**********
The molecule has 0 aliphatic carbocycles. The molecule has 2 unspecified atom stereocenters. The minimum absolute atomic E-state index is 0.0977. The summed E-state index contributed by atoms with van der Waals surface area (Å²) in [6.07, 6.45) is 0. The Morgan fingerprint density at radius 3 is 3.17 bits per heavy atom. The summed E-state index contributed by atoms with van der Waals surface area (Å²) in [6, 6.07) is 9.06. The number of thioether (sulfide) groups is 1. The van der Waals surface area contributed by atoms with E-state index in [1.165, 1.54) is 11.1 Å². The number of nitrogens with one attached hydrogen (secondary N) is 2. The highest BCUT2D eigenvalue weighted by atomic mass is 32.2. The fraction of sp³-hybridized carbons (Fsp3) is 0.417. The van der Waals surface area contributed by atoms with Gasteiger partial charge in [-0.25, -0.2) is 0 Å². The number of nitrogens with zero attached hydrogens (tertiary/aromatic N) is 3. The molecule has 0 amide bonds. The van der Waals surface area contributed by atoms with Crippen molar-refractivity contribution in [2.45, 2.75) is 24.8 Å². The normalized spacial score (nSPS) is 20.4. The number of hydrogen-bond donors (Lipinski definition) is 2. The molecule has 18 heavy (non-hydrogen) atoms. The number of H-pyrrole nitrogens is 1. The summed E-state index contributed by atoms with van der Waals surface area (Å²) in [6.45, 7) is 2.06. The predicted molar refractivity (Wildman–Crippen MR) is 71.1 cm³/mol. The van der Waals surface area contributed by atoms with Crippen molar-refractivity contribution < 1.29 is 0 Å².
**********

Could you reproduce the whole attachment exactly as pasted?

The molecule has 0 aliphatic carbocycles. The molecule has 2 unspecified atom stereocenters. The minimum absolute atomic E-state index is 0.0977. The summed E-state index contributed by atoms with van der Waals surface area (Å²) in [6.07, 6.45) is 0. The Morgan fingerprint density at radius 3 is 3.17 bits per heavy atom. The summed E-state index contributed by atoms with van der Waals surface area (Å²) in [6, 6.07) is 9.06. The number of thioether (sulfide) groups is 1. The van der Waals surface area contributed by atoms with E-state index in [1.165, 1.54) is 11.1 Å². The number of nitrogens with one attached hydrogen (secondary N) is 2. The highest BCUT2D eigenvalue weighted by atomic mass is 32.2. The fraction of sp³-hybridized carbons (Fsp3) is 0.417. The van der Waals surface area contributed by atoms with Gasteiger partial charge in [-0.25, -0.2) is 0 Å². The number of nitrogens with zero attached hydrogens (tertiary/aromatic N) is 3. The molecule has 0 amide bonds. The van der Waals surface area contributed by atoms with Crippen molar-refractivity contribution in [2.45, 2.75) is 24.8 Å². The normalized spacial score (nSPS) is 20.4. The number of hydrogen-bond donors (Lipinski definition) is 2. The molecule has 18 heavy (non-hydrogen) atoms. The number of H-pyrrole nitrogens is 1. The summed E-state index contributed by atoms with van der Waals surface area (Å²) in [6.45, 7) is 2.06. The predicted molar refractivity (Wildman–Crippen MR) is 71.1 cm³/mol. The van der Waals surface area contributed by atoms with Crippen molar-refractivity contribution < 1.29 is 0 Å².